Along the way, she kicked down doors to the boys club of American journalism.  She brought women into the National Press Club.  She was the first female officer of that organization.  She was also the first female member of the White House Press Correspondents Association.  Above all, I believe Helen Thomas will be remembered to be as tough as she was controversial.  

Friday, July 19, 2013

Plot Thickens in NYC Mayoral Race

Eliot Spitzer
Suddenly, the talk of the New York Mayor’s race is who is running for Comptroller?

Former New York Governor, Attorney General, and TV host Eliott Spitzer has entered the race for Comptroller of New York, and people are talking about this like it will be a drag on Anthony Weiner’s hopes to be Mayor of New York. I don’t understand that.

Yes I know that Spitzer and Weiner both got in trouble for sex scandals, but if Weiner is the right man for the job of Mayor of New York, why does it matter what Spitzer does?

Weiner continues to narrowly lead Christine Quinn in the polls for Mayor, and Spitzer has opened an initial nine-point lead in the battle for the highly-visible elected post of Comptroller. Quinn has started to use the past sex scandals in her campaign narrative. The Associated Press reports that she said this in a campaign news conference: "What have Anthony Weiner and Eliot Spitzer done to earn that second chance? ... I would say not very much."

She has a point, but it’s not like the voters can’t see what these two men did. They got caught with their pants down…literally (maybe less in Spitzer’s case, but that’s beside the point). They both paid with their jobs, and now they are trying again.

Quinn is an excellent candidate for Mayor. I would advise her to stick to the issues at hand as well as her otherwise strong record rather than trying to play personal politics with things voters already know about Spitzer and Weiner. Plus, she’s not even running against Spitzer.

It remains to be seen if, as the AP says, Spitzer will “drag down” Weiner’s hopes for Mayor. Whatever happens, it keeps the first truly interesting New York Mayor’s race in 20 years that much more interesting.

Thursday, July 18, 2013

11th-Hour GOP Districts Nixed by Court Panel

2004-2015 City-County Council Districts Map
The City-County Council maps drawn and approved in 2011 by the former City-County Council Republican majority were struck down yesterday by a panel of Marion County Superior Court judges.

In case you've forgotten, the Council accepted a no-bid quarter of a million dollar contract to have longtime GOP insider David Brooks draw the districts in 2011, and with little public input or attempt to get public input, Brooks did that in 2011. In the waning stages of being in the majority and knowing they would soon be in the minority, the GOP rushed to get the Brooks redistricting passed and through the Council in late 2011.  Mayor Ballard signed the new districts into law on January 1, 2012 claiming that the law had been satisfied to do redistricting in 2012.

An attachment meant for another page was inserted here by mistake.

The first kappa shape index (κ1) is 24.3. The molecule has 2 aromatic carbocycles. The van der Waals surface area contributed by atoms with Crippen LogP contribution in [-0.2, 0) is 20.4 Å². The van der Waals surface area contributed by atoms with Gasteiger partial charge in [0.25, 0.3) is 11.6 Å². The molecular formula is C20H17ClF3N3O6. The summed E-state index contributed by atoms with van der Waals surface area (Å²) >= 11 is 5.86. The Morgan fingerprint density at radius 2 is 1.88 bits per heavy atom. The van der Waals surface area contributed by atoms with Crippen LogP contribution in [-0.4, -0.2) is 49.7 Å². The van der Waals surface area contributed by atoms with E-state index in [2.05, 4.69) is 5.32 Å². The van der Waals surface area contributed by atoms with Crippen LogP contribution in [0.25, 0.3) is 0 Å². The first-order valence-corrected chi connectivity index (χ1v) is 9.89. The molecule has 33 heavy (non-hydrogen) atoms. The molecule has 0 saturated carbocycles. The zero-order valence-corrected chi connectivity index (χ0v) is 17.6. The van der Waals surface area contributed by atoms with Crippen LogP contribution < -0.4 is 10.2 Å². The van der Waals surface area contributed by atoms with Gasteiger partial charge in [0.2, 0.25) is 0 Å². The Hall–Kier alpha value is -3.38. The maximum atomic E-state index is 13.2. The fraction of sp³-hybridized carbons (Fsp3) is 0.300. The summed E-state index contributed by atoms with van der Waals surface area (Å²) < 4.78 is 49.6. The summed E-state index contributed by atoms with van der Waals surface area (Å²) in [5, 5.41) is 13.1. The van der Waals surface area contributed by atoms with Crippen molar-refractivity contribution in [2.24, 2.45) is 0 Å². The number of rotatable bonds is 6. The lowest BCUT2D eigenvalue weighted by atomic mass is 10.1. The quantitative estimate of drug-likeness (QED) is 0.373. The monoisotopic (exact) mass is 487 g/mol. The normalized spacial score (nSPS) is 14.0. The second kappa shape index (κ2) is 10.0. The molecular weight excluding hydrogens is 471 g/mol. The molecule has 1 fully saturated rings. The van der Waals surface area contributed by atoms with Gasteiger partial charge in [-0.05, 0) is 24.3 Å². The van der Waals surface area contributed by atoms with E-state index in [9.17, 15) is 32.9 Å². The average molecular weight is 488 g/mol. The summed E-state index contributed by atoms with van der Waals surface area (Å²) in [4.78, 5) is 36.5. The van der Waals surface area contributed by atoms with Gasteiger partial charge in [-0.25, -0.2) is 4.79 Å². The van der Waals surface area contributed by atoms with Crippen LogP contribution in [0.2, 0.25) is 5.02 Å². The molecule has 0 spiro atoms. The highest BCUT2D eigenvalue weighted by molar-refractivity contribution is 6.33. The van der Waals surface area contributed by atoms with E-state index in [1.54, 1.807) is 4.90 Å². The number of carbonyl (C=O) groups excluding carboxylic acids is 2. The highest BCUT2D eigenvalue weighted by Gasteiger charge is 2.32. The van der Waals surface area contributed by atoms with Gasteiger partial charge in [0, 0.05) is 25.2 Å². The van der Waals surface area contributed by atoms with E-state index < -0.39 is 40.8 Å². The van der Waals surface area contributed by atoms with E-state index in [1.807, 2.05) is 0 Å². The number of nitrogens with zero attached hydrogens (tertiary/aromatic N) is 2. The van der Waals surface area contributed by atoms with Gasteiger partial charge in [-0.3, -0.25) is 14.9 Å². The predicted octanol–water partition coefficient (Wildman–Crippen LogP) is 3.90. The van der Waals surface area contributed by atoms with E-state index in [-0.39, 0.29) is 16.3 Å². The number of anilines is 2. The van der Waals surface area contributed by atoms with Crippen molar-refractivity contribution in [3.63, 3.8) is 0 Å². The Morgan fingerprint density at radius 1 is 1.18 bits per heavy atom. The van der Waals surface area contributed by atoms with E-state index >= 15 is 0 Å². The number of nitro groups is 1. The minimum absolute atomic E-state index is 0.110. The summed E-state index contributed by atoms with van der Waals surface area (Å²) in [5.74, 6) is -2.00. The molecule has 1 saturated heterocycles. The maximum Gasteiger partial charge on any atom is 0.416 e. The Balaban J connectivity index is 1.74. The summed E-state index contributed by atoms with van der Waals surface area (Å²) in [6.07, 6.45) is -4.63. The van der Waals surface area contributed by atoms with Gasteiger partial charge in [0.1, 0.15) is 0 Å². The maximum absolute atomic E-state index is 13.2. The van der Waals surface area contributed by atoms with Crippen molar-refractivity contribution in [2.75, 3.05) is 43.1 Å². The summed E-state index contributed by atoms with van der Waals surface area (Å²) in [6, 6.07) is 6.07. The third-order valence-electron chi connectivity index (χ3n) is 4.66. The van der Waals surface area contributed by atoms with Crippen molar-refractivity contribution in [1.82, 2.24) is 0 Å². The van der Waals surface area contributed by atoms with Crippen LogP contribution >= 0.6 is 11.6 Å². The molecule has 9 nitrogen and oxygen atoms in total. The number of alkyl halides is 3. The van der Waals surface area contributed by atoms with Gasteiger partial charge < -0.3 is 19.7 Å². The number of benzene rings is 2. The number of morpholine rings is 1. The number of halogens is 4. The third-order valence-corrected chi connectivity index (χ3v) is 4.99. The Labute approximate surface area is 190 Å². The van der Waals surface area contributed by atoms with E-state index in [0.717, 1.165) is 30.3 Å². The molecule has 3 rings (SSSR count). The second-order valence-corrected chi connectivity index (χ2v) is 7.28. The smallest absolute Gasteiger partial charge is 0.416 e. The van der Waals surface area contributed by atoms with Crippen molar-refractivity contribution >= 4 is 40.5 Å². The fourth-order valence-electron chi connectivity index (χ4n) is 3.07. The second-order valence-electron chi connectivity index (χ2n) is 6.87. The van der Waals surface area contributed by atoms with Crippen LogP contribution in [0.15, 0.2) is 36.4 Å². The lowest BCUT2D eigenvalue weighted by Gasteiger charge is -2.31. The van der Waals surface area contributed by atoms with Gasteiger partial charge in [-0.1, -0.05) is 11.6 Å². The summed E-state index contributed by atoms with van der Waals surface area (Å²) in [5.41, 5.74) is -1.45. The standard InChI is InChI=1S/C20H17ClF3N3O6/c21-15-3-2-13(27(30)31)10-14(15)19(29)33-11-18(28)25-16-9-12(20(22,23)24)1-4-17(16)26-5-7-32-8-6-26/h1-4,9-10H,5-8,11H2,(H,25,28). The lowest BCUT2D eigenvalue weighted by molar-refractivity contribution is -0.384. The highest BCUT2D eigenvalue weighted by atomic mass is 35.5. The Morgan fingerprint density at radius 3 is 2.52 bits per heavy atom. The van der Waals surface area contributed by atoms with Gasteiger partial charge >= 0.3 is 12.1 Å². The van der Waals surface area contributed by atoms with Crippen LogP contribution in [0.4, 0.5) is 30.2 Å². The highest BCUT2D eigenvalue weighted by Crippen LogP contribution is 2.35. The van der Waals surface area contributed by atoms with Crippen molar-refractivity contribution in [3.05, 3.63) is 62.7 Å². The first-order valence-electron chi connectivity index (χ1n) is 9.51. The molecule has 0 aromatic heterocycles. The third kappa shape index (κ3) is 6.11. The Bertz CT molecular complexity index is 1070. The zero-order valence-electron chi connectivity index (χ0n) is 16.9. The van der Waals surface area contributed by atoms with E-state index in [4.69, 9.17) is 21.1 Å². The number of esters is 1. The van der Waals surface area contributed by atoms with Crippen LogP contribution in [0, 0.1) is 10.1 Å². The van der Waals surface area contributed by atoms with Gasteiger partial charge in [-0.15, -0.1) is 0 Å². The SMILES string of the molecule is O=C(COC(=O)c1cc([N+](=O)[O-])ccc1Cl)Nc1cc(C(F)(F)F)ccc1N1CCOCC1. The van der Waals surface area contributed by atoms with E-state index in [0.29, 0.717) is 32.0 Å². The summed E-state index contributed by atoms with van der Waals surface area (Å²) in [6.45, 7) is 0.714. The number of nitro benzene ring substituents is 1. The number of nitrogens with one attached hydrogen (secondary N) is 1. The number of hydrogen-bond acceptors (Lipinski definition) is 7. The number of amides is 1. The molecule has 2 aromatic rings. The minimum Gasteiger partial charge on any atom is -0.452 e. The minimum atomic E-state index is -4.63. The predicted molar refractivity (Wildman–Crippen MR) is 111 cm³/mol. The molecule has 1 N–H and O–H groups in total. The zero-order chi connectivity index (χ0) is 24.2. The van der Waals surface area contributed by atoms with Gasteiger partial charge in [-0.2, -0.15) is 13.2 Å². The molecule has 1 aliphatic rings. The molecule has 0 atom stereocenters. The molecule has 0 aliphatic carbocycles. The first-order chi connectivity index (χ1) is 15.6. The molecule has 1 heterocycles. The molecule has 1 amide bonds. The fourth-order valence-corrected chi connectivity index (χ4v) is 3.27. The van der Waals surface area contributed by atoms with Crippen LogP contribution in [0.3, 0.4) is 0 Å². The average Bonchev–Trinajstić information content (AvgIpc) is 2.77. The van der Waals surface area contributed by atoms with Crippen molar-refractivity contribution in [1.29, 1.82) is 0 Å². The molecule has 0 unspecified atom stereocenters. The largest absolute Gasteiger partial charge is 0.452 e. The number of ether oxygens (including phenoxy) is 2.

Three of the five judges disagreed, and, as the Indianapolis Star's Jon Murray pointed out, it broke out on party lines.

The majority of the court (all three Democrats) found that simply approving the districts on January 1, 2012 did not constitute redistricting in that year. The two Republican judges dissented.  The Star reports that this decision likely will send the matter to the Indiana Supreme Court.

Democrats did the work the Republicans did not do in 2012, but those districts were vetoed by Mayor Veto Ballard.

You never know what will happen at the Supreme Court level.  Recent changes to the court lineup could signal a more political court than in the past.

When the Supreme Court redrew the districts last time around, it produced three rounds of pretty competitive Council races.  The Council changed majorities in 2007 and 2011.

In 2015, these new districts will be the only City-County Council races on the ballot as the four At-Large Council seats have been removed thanks to the Greg Ballard Power Grab (SEA 621).  On January 1, 2016, whatever is eventually adopted will become the new districts for Council representation.

Just Watch This...

This video needs no introduction other than to say...there is hope for our future.

Wednesday, July 17, 2013

Homestead Tax Credit Elimination Moves Forward to Full City-County Council Vote on July 29

The Mayor Greg Ballard-backed proposal to eliminate Marion County's homestead tax credit is moving to the full City-County Council.  It passed out of the Administration and Finance Committee tonight, 5-3.

Three Republicans and two Democrats (Joe Simpson and Mary Moriarty Adams) joined to pass the proposal to the full Council.  Three Democrats, Pam Hickman, Angela Mansfield, and Maggie Lewis, voted against the proposal.

If passed by the full Council on July 29, the elimination of the credit will only bring the city $8 million more dollars.  It's the latest attempt by the Mayor to squeeze more money out of Marion County taxpayers.